The Headlines 

The International Skating Union's eligibility rules declared incompatible with EU competition law

On 8 December 2017, the European Commission announced that it had rendered a decision in the case against the International Skating Union (ISU). The Commission upheld the complaint lodged in October 2015 by two Dutch professional speed skaters Mark Tuitert and Niels Kerstholt, represented in this case by Ben Van Rompuy and Antoine Duval (you can read their joint statement here), and ruled that the ISU's eligibility rules preventing athletes from participating in speed skating competitions not approved by the ISU under the threat of severe penalties are in violation of EU competition law. In particular, the Commission held that these rules restrict the commercial freedom of (i) athletes who may be deprived of additional source of income as they are not allowed to participate in speed skating competitions other than those authorised by the ISU; and (ii) independent organisers who are unable to attract top athletes. And while the Commission recognised that sporting rules with restrictive effects might be compatible with EU law if they pursue a legitimate objective such as the protection of athletes' health and safety or the protection of the integrity and proper conduct of sport, it found that the ISU's eligibility rules pursue only its own commercial interests to the detriment of athletes and independent organisers of speed skating competitions. The ISU eventually escaped financial sanctions, but it must modify or abolish its eligibility rules within 90 days; otherwise it would be liable for non-compliance payments of up to 5% of its average daily turnover. For more information on this topic, we invite you to read our recent blog written by Professor Stefano Bastianon.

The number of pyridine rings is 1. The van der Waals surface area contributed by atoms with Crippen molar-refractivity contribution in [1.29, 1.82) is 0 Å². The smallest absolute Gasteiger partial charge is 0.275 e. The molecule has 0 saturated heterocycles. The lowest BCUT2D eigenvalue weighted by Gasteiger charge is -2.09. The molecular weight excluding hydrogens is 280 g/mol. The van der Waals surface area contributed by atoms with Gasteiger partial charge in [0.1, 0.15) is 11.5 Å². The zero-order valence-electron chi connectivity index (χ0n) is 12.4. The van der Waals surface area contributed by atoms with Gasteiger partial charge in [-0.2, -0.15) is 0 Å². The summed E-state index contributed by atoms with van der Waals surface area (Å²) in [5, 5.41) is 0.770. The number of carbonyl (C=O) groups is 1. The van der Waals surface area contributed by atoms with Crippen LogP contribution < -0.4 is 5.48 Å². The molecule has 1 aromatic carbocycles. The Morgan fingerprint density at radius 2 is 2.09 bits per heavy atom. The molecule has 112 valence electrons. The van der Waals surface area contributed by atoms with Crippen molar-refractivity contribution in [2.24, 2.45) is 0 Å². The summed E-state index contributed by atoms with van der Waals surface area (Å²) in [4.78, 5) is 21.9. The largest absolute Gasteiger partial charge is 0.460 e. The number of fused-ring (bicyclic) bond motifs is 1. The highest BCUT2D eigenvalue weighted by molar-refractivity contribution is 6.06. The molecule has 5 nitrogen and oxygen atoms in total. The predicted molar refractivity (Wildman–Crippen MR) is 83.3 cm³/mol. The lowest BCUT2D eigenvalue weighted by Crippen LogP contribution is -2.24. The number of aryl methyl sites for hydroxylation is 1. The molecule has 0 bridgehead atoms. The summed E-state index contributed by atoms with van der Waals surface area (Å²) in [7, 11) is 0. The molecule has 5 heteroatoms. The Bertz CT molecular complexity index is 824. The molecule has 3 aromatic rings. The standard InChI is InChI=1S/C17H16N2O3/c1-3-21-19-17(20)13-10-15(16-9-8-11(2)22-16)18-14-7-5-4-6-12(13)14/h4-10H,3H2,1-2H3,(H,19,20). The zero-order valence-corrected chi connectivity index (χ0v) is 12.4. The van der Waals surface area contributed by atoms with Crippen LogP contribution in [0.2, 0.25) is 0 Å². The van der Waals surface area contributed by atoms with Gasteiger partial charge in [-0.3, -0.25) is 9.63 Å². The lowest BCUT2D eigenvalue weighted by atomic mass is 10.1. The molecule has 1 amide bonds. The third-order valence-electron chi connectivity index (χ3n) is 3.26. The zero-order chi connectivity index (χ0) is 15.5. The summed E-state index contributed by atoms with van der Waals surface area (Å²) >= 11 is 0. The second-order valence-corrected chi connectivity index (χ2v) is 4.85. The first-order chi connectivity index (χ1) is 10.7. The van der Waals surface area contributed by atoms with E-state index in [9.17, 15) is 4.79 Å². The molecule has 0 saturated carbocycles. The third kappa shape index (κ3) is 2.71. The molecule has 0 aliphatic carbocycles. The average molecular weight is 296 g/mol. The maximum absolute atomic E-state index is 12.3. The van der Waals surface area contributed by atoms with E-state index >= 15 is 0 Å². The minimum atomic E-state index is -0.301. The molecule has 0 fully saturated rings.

The International Olympic Committee bans Russia from the upcoming Winter Olympic Games

The world has been waiting impatiently for the International Olympic Committee's (IOC) decision on the participation of Russian athletes in the upcoming 2018 Winter Olympic Games in Pyeongchang. This was finally communicated on 5 December 2017. Having deliberated on the findings of the Schmid Commission, the IOC Executive Board decided to suspend the Russian Olympic Committee with immediate effect, meaning that only those Russian athletes who demonstrate that they had not benefited from the state-sponsored doping programme will be able to participate in the Games. Such clean athletes will be allowed to compete under the Olympic Flag, bearing the name 'Olympic Athlete from Russia (OAR)' on their uniforms. Further to this, the IOC Executive Board sanctioned several officials implicated in the manipulation of the anti-doping system in Russia, including Mr Vitaly Mutko, currently the Deputy Prime Minister of Russia and formerly the Minister of Sport. Mounting public pressure subsequently forced Mr Mutko to step down as head of the Local Organising Committee for the 2018 FIFA World Cup.

Meanwhile, 21 individual Russian athletes were sanctioned (see here, here, here, and here) in December (in addition to 22 athletes in November) by the IOC Oswald Commission that is tasked with investigating the alleged doping violations by Russian athletes at the 2014 Winter Olympic Games in Sochi. The Oswald Commission also published two full decisions in the cases against Evgeny Belov and Aleksandr Tretiakov who were both banned from all future editions of the Games. It is now clear that the Court of Arbitration for Sport will have quite some work in the coming weeks as the banned athletes are turning to this Swiss-based arbitral tribunal to have their sanctions reviewed (see here and here).


Universal Declaration of Player Rights